At Autarco, we continuously monitor solar irradiation levels for locations where our PV systems are installed. By doing so, we are able to analyze whether the yields of these systems are as expected and all components work as they should. The collected data leads to interesting results when comparing one year with another or looking for differences between various locations around the globe.

It’s not uncommon that a months irradiation levels may change from year to year by up to 20%. This is one more reason an intelligent monitoring system that tracks your systems actual performance against actual weather conditions is so important.

See how Autarco can offer you this here.

Last winter was quite dark...

For example in the Netherlands, irradiance levels last December and January have been lower than the long term average. On top of that, snowfall led to small decreases in yield, mostly for flat-roof systems. However, since average yields in these winter months account for only a small part of the yearly total, the impact of an incidental snow cover is minimal. The Royal Dutch Meteorological Institute (KNMI) measured that the number of sun hours in December and January were both far below average, this had a big influence on irradiation levels in this period, as we saw in our satellite data as well. The winter months were truly dark this year!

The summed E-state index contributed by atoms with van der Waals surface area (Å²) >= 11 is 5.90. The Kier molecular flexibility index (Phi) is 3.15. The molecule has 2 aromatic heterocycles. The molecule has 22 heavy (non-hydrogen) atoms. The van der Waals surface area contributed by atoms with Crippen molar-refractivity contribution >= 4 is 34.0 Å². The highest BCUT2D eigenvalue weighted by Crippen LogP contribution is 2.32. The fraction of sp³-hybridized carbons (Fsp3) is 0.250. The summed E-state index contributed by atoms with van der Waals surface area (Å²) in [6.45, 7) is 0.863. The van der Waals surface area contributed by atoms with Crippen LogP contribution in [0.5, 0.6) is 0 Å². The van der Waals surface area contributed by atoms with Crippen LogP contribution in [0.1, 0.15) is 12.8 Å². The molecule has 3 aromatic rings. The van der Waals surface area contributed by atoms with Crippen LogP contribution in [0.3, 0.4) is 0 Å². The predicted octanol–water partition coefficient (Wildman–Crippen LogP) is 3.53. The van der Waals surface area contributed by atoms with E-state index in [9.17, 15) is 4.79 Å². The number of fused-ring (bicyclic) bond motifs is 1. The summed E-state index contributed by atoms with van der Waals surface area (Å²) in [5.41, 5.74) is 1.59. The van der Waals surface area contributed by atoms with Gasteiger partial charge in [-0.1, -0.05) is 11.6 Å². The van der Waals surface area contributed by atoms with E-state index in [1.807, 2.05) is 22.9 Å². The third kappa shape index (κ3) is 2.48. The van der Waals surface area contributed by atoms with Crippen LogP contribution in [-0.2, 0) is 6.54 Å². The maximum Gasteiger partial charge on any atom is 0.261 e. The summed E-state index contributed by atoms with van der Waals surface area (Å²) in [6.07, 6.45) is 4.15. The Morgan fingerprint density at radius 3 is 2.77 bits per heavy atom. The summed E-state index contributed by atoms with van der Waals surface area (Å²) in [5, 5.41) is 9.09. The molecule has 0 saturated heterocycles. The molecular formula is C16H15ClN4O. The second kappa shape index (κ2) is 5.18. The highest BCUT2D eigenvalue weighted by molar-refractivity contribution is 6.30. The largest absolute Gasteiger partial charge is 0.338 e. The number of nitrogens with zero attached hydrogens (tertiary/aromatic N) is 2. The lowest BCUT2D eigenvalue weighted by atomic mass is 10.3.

... but February made up for it!

Fortunately, February 2018 showed an entirely different image. Sun hours are far above average values, even so that it is the second highest number since the KNMI start monitoring these data back in 1909. On our satellite data we see this resulting in irradiation levels that are indeed above average, up to 30%, depending on the location within the Netherlands. Together with the low temperatures and the days lengthening again, this boosts the overall performance of PV systems, resulting in good yields for this time of the year.